August 19, 2010

While the continuous heat and humidity may have stunted crop yields and turned home lawns brown, there may be some truth to that old silver lining theory for those who like the sweeter side of life.Horticulture crops, such as tomatoes, watermelons, apples, grapes and berries, may taste sweeter this year.

 “These long, hot periods actually speed up maturation, and some horticultural crops will be ready to harvest 10 days to two weeks earlier than normal,” said John Strang, University of Kentucky extension horticulture specialist. “Growers need to pay close attention to their plants and trees, so they don’t miss harvest times.”Strang explained that higher temperatures result in faster respiration in plants, affecting not only maturity, but also color and taste.

“Tomatoes may not be as red this year because not as much lycopene will be synthesized,” he said. “With clear skies and lots of sunshine, many horticultural crops will increase in sugar content resulting in a much sweeter fruit.”

Vegetable crops may experience some problems with bloom drop, which Strang said results in beans, peppers and even tomatoes not setting.

 “Particularly in sweet corn, the pollination time is short with weather like we’ve experienced,” Strang said. “We could see anything from problems with tip fill, missing kernels and even blank ears in sweet corn this year.”As for other horticulture crops, Strang said pumpkins could be affected and produce a split crop, part coming in on time and part coming in closer to Halloween.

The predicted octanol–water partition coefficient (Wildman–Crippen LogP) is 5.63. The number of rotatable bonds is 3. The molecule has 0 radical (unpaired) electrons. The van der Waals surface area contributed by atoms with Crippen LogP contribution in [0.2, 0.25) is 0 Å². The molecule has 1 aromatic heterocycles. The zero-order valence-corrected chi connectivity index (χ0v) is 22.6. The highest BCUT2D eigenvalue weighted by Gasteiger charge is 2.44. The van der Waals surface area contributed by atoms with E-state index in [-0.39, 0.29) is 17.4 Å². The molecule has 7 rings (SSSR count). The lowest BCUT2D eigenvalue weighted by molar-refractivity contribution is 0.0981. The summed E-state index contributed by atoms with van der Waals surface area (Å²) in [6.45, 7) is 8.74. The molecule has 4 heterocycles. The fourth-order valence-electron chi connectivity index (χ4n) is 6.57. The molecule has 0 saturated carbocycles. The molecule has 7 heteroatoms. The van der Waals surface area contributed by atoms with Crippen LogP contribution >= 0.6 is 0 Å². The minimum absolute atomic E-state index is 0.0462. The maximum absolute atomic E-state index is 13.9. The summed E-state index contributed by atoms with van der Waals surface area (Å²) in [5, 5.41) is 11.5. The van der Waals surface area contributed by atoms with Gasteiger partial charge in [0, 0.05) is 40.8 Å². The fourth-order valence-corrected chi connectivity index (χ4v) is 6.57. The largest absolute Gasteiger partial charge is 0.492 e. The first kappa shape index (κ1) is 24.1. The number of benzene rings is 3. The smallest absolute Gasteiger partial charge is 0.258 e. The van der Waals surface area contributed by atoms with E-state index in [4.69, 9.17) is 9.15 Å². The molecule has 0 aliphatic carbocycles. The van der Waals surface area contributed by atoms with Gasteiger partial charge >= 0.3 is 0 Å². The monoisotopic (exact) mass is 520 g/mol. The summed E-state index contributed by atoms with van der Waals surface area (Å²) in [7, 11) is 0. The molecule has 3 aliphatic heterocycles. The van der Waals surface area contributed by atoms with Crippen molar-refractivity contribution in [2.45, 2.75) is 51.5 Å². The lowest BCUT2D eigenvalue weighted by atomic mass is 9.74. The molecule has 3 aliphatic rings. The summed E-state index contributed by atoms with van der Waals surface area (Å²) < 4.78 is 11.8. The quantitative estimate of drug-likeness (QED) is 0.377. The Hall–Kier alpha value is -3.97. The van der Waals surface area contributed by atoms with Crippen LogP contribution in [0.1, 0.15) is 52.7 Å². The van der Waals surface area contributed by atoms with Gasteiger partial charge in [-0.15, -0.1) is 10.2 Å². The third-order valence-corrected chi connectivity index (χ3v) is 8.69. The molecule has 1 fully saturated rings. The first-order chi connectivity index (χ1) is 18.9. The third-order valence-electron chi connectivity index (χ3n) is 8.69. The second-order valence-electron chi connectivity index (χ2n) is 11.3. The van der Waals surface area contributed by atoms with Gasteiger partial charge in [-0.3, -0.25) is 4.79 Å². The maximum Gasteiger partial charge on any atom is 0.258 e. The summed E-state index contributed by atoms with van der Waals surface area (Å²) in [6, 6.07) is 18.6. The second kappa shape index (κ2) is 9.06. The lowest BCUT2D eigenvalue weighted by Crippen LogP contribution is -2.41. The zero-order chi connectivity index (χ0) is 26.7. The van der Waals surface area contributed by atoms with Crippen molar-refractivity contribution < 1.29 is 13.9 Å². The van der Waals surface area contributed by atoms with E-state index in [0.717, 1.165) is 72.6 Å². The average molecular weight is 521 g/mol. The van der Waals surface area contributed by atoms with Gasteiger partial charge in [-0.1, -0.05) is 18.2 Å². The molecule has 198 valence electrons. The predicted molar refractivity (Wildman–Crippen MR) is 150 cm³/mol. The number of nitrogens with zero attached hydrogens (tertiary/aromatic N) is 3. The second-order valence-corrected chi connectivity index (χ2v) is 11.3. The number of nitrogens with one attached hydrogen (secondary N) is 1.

“I think some crops like broccoli, cabbage and cauliflower may be more difficult to plant in this heat, and growers may need to water more often,” he said. “But growers may be able to spread out their pesticide spray schedules a bit.

”The UK Agricultural Weather Center keeps track of a wide variety of historical and current weather data. Tom Priddy, UK extension meteorologist, said although this summer has yielded many consecutive days in the 90s, it is not necessarily going to go down as one of the hottest years on record.

“Simply because a year had a high number of days at or above 90 degrees, doesn’t mean the year was warmer than average,” Priddy said. “In 1921, parts of Kentucky had 107 days at or above 90; 2010 has had more than 50 so far, but we’re still a ways from reaching any kind of record for consecutive heat.

”Priddy said most areas of the state are not in official drought status at this point.

 “Yes, we have had an impact on row crops, and there have been several periods of livestock heat stress due to high temperatures and heat indices, but we’ve not had any record temperatures – just a lengthy period of sustained heat.”

The long-range, three-month, outlook for Kentucky puts western parts of the state into drought status at some point, but central and eastern areas should be close to normal in precipitation.

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